Episode three of the third season of The Crown re-tells the true story of the day when a coal tip, engorged with water following very heavy rain, turns into liquid and pours down the mountain into the valley town of Aberfan. One hundred and sixteen children from the local primary school and twenty eight adults die in the disaster.
The Queen is immediately urged to visit Aberfan by one of her advisers, but according to her “the Crown visits hospitals, Martin, not the scenes of accidents.”
Prince Phillip, her husband, is not so reticent. He visits the town and walks with the survivors to the graveside service at which a mass grave is filled with coffins.
When he returns to London the Queen approaches him as he pours himself a drink. “How was it?” she asks, perhaps sheepishly.
His answer is profound:
“Extraordinary … Grief … The anger … At the government … The Coal Board, and God too. Eighty one children were buried today. The rage … on all the faces … behind all the eyes.
They didn’t smash things up … they didn’t fight in the streets.”
“What did they do?” asks the Queen
“They sang! … the whole community … It’s the most astonishing thing I’ve ever heard.”
I found the first two series of The Crown riveting. And after watching episodes one and two of this third series I was worried that the best days of the story were behind us.
But that moment, in that episode, in this series … I think it’s just about the best television I have ever seen.
Now, I know it is only television—I know that this conversation between the Queen and her husband probably never happened. But the idea that Christians should take their grief, and their rage, and their anger (even their anger at God), and funnel those emotions into song … this is not the stuff of fiction. It’s the stuff of Scripture. It’s what the exiles did when they were in Babylon. It’s what Jesus did when as he was approaching Gethsemane (Matt 26:30). It’s what we do too, when we are feeling lost and alone and anxious and sad. Or at least we should.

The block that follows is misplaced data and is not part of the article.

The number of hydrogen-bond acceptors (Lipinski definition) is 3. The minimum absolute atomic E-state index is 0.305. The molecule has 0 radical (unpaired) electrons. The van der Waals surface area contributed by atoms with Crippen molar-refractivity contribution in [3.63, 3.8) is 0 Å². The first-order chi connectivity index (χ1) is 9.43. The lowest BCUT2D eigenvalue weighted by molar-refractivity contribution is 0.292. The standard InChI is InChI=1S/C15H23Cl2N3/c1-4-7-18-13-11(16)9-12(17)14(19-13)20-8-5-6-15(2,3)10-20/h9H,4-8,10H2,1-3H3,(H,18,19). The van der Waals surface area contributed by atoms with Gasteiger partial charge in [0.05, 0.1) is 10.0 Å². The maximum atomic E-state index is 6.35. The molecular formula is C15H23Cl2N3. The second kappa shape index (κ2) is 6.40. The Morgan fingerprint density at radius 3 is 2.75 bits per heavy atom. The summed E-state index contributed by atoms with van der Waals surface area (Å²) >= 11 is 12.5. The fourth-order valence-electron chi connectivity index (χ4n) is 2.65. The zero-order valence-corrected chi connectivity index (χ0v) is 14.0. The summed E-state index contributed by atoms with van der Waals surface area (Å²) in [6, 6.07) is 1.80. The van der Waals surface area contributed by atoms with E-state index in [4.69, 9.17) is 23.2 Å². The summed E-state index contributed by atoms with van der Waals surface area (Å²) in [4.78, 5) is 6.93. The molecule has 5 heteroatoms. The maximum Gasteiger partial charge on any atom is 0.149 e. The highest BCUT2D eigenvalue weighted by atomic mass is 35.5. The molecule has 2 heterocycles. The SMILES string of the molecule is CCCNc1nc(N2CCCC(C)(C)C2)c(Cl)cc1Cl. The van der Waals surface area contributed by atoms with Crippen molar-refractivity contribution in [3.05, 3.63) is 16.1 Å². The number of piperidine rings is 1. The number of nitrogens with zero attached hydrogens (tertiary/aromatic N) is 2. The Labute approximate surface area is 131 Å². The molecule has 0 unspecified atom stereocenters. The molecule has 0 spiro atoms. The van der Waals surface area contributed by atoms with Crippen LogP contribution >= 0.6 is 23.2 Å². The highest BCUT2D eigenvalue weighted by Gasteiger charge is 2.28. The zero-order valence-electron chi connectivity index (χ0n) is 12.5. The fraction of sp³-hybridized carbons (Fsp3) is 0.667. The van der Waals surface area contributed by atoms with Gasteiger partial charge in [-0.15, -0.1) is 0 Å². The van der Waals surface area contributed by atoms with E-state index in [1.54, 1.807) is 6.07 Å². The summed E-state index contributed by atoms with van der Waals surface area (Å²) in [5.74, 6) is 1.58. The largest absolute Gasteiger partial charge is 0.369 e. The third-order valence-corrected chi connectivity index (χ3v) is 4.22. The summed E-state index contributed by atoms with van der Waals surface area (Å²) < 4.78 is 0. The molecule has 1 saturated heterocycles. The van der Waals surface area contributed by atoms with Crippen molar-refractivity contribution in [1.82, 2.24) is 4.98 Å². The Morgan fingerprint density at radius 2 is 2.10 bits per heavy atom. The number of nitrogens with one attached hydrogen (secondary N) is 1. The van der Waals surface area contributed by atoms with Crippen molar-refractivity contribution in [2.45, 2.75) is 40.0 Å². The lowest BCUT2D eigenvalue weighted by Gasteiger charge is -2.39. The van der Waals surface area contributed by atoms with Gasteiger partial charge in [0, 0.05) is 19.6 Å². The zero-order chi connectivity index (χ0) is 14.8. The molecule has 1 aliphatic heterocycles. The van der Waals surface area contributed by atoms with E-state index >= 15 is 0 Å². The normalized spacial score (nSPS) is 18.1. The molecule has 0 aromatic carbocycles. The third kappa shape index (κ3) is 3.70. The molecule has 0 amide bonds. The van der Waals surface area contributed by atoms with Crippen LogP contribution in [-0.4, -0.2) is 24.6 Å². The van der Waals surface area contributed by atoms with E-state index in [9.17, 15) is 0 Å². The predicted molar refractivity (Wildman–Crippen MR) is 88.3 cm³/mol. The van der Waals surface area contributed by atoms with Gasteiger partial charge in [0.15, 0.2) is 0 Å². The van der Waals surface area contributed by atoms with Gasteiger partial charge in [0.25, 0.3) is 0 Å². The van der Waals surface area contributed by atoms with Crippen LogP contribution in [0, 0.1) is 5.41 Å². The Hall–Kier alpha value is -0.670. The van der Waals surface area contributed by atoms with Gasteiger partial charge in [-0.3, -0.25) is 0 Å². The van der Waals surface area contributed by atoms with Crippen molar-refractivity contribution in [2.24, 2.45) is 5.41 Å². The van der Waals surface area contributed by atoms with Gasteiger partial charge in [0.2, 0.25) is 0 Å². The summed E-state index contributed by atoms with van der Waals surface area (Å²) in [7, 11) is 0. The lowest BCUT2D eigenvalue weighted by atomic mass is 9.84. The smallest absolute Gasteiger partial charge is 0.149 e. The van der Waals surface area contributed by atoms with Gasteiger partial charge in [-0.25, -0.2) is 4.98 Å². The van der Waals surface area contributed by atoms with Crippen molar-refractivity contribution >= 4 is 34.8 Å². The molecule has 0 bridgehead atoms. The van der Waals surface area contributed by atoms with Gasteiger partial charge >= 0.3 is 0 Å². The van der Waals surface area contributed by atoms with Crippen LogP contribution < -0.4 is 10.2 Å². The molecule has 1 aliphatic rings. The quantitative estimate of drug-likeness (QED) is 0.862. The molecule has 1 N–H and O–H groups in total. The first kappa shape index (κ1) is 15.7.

The idea that Christians should take their grief, and their rage, and their anger (even their anger at God), and funnel those emotions into song … this is not the stuff of fiction. It’s the stuff of Scripture.
We who are united by faith to the Lord Jesus don’t suppress our emotions. And nor do we pretend that everything is OK. But neither do we smash things up. Or fight in the streets.
We open our hymn books, and we sing.
We express our sorrow. We pour out our emotion. We sing through tears. We lament together. And, slowly and sometimes painfully, we allow God to turn our minds away from our valley of Aberfan, and we imagine ourselves to be somewhere else: the place where he is taking us; the eternal city in which, according to the prophet Zechariah, the streets are filled with playing girls and boys.
The song Philip heard the mourners singing at the graveside in Aberfan was written by Charles Wesley. And it is just about perfect in expressing what needed to be expressed then, and now.
Jesus, lover of my soul,
Let me to Thy bosom fly,
While the nearer waters roll,
While the tempest still is high.
Hide me, O my Savior, hide,
Till the storm of life is past,
Safe into the haven guide,
Oh, receive my soul at last.